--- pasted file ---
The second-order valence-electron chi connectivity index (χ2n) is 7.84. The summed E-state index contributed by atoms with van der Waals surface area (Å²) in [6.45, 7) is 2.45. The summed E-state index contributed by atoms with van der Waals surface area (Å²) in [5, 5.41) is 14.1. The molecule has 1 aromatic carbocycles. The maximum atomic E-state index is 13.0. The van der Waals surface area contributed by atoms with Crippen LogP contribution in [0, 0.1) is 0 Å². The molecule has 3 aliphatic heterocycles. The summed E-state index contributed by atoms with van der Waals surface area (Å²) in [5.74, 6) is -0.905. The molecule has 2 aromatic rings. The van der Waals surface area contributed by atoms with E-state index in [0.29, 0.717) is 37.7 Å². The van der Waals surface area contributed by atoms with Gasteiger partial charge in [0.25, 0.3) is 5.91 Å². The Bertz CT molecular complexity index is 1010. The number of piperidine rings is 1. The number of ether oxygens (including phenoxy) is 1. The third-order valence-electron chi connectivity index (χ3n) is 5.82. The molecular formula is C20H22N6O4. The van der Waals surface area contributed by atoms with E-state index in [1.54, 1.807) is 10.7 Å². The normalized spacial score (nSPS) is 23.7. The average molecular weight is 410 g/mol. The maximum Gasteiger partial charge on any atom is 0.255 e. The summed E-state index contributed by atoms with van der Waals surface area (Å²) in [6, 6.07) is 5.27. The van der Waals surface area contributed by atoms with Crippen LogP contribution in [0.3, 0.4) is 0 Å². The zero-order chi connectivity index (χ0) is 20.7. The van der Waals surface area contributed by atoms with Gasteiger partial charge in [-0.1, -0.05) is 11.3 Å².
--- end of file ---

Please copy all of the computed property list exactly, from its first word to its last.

The second-order valence-electron chi connectivity index (χ2n) is 7.84. The summed E-state index contributed by atoms with van der Waals surface area (Å²) in [6.45, 7) is 2.45. The summed E-state index contributed by atoms with van der Waals surface area (Å²) in [5, 5.41) is 14.1. The molecule has 1 aromatic carbocycles. The maximum atomic E-state index is 13.0. The van der Waals surface area contributed by atoms with Crippen LogP contribution in [0, 0.1) is 0 Å². The molecule has 3 aliphatic heterocycles. The summed E-state index contributed by atoms with van der Waals surface area (Å²) in [5.74, 6) is -0.905. The molecule has 2 aromatic rings. The van der Waals surface area contributed by atoms with E-state index in [0.29, 0.717) is 37.7 Å². The van der Waals surface area contributed by atoms with Gasteiger partial charge in [0.25, 0.3) is 5.91 Å². The Bertz CT molecular complexity index is 1010. The number of piperidine rings is 1. The number of ether oxygens (including phenoxy) is 1. The third-order valence-electron chi connectivity index (χ3n) is 5.82. The molecular formula is C20H22N6O4. The van der Waals surface area contributed by atoms with E-state index in [1.54, 1.807) is 10.7 Å². The normalized spacial score (nSPS) is 23.7. The average molecular weight is 410 g/mol. The maximum Gasteiger partial charge on any atom is 0.255 e. The summed E-state index contributed by atoms with van der Waals surface area (Å²) in [6, 6.07) is 5.27. The van der Waals surface area contributed by atoms with Crippen LogP contribution in [0.3, 0.4) is 0 Å². The zero-order chi connectivity index (χ0) is 20.7. The van der Waals surface area contributed by atoms with Gasteiger partial charge in [-0.1, -0.05) is 11.3 Å².